There is an affecting moment of dramatic truth in Ottawa Little Theatre’s production of Marion Bridge, Daniel MacIvor’s overwrought drama about about three sisters whose relationship is in crisis.
It comes when Agnes, the booze-swilling failed actress back from Toronto to be at her mother’s deathbed, sits down for a game of cards and a chat with the sister who stayed at home — the child-like, unimaginative Louise.
It’s a simple scene but subtle in nuance in what it tells us about two estranged siblings and the dynamics that both separate them and keep them together. It does work. And it’s a reminder of MacIvor’s expertise in creating compelling individual scenes for a play. But whether they present us with an integrated whole is another matter.
Marion Bridge is ultimately another of these pieces where the dramatist has family members reunite so that he can write juicy scenes that allow them to express their angst — and in this case give vent to their frustrations and resentments. But in this OLT production, only Jennifer Scrivens, outwardly stolid and mindless as the television-addicted Louise, gives any real sense of an inner life. She’s the one we end up watching with interest: we may have assumed at the beginning that she’s the most dispensable of the siblings, but she fools us — she’s actually the most grounded.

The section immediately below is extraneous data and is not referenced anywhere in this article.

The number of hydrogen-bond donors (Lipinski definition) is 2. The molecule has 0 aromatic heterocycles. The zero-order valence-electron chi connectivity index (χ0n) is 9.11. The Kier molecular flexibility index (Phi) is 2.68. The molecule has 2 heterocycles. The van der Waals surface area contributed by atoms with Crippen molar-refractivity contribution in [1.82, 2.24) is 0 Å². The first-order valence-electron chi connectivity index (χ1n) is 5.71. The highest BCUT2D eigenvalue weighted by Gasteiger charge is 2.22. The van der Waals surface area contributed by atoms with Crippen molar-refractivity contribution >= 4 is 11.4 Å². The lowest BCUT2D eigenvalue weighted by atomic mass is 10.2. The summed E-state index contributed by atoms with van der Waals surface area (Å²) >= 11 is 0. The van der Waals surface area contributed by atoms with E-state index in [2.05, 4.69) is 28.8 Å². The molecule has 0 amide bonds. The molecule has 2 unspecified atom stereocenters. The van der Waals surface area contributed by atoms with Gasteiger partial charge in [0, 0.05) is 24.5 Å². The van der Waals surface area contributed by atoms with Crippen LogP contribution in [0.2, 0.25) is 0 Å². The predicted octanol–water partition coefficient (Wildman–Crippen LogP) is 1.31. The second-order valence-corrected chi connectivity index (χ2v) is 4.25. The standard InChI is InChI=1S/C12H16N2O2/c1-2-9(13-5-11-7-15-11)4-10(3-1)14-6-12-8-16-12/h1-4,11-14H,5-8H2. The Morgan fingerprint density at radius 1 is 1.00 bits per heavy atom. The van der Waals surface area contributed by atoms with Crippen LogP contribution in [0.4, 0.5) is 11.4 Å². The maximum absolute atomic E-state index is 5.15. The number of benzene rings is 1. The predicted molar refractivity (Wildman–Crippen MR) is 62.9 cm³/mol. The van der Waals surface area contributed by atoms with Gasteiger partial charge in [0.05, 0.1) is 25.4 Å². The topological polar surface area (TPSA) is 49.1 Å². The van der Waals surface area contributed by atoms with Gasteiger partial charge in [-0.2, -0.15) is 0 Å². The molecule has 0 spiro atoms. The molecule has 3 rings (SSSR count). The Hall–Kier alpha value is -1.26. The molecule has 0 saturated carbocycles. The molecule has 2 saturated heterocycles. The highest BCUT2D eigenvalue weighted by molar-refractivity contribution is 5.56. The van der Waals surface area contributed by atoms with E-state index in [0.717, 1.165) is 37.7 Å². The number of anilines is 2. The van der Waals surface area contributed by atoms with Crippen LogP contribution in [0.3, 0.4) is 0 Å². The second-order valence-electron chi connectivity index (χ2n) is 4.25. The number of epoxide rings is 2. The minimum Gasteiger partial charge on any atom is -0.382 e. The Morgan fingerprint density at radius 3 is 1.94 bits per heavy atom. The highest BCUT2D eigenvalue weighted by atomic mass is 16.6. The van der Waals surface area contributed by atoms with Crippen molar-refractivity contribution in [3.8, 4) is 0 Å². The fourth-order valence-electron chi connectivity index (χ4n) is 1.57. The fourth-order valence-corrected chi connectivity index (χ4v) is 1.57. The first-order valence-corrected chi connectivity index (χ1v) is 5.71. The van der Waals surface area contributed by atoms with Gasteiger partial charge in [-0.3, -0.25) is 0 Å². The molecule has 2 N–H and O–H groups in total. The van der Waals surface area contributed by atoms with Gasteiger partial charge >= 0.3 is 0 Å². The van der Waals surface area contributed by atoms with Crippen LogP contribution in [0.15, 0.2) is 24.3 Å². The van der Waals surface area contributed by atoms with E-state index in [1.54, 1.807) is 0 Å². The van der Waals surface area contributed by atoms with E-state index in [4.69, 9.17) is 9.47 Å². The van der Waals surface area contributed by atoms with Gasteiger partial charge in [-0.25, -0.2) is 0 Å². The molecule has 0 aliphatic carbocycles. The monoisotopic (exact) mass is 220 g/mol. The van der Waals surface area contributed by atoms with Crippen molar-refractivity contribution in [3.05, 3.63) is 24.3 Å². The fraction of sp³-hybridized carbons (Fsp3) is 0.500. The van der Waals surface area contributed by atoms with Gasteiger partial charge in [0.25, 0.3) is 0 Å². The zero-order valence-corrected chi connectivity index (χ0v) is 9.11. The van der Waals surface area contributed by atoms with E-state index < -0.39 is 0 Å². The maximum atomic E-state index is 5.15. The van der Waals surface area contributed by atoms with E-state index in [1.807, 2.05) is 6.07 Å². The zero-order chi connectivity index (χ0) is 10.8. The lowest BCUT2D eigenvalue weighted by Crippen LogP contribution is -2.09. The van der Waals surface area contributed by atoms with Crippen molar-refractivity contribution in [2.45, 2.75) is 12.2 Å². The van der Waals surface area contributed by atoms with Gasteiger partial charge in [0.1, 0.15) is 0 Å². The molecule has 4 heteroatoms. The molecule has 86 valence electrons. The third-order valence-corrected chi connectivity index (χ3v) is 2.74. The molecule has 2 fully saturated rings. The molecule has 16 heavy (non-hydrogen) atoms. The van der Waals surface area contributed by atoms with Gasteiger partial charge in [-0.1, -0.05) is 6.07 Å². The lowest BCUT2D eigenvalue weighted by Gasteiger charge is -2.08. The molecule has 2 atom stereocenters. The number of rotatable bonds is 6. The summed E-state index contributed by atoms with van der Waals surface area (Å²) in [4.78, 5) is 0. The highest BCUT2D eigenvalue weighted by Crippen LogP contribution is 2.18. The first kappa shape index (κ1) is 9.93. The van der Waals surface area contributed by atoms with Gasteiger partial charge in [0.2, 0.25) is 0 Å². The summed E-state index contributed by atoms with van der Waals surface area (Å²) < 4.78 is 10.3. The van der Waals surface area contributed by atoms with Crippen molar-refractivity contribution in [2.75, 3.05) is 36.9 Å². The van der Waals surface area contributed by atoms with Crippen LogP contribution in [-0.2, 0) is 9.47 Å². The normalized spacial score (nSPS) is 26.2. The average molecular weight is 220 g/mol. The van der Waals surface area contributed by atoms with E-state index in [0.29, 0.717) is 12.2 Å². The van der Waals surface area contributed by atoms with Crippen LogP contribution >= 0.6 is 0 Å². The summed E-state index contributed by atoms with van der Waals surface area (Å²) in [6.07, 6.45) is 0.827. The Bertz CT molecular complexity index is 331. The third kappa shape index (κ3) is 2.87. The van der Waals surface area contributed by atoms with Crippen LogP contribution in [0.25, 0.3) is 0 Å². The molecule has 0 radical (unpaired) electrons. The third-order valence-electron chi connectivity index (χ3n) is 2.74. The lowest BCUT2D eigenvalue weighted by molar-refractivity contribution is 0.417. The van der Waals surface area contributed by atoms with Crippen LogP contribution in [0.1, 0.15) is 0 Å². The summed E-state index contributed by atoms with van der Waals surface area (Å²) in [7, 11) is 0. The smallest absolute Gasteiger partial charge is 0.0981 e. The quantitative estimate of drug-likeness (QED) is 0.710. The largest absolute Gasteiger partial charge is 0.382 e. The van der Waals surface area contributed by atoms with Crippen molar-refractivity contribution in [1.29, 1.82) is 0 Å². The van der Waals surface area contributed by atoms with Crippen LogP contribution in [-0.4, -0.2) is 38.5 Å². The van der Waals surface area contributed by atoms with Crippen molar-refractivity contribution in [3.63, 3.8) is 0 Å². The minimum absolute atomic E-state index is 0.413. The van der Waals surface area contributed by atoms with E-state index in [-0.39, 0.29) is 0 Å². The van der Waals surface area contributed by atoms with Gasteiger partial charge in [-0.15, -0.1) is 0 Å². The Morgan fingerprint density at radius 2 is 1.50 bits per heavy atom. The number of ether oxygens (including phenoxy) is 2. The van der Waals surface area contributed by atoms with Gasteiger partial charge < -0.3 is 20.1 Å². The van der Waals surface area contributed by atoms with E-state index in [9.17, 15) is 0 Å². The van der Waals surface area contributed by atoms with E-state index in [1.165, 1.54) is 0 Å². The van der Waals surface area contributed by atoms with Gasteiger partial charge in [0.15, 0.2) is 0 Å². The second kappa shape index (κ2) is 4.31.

In contrast, Amanda Jonz’s Agnes, although noteworthy in her use of expressive body language, rarely gets beyond surface brittleness in her overall characterization. And she does struggle with one of the three quite unnecessary monologues that McIvor has foisted on his actresses. The third sister, Theresa, is an exile from the convent, with her own personal issues to resolve: if nothing else, Cathy Nobleman’s performance, alternately perky and shrill, does suggest emotional muddle.
Robin Riddihough’s spare but effective setting communicates the play’s rural Maritime locale, but the contributions of light designer Graham Price and Fen Prior-Delahanty are irritatingly pretentious. Director Chantale Plante has the unenviable job of trying to bring some fluidity to an aggressively episodic script, to manage its uneasy juxtaposition of comedy and seriousness, to engage the audience’s interest in off-stage events and characters we never see and only hear about — and, toughest of all, to make the script’s almost incessant pile-up of painful family revelations seem anything less than ludicrous. It’s a failed mission. Soap opera is still soap opera, no matter how highfaluting it presumes to be.
Marion Bridge by Daniel McIvor
An Ottawa Little Theatre Production
To April 2.
Director: Chantale Plante
Set: Robin Riddihough
Lighting: Graham Price
Sound: Bradford MacKinlay
Costumes: Jeanne Gauthier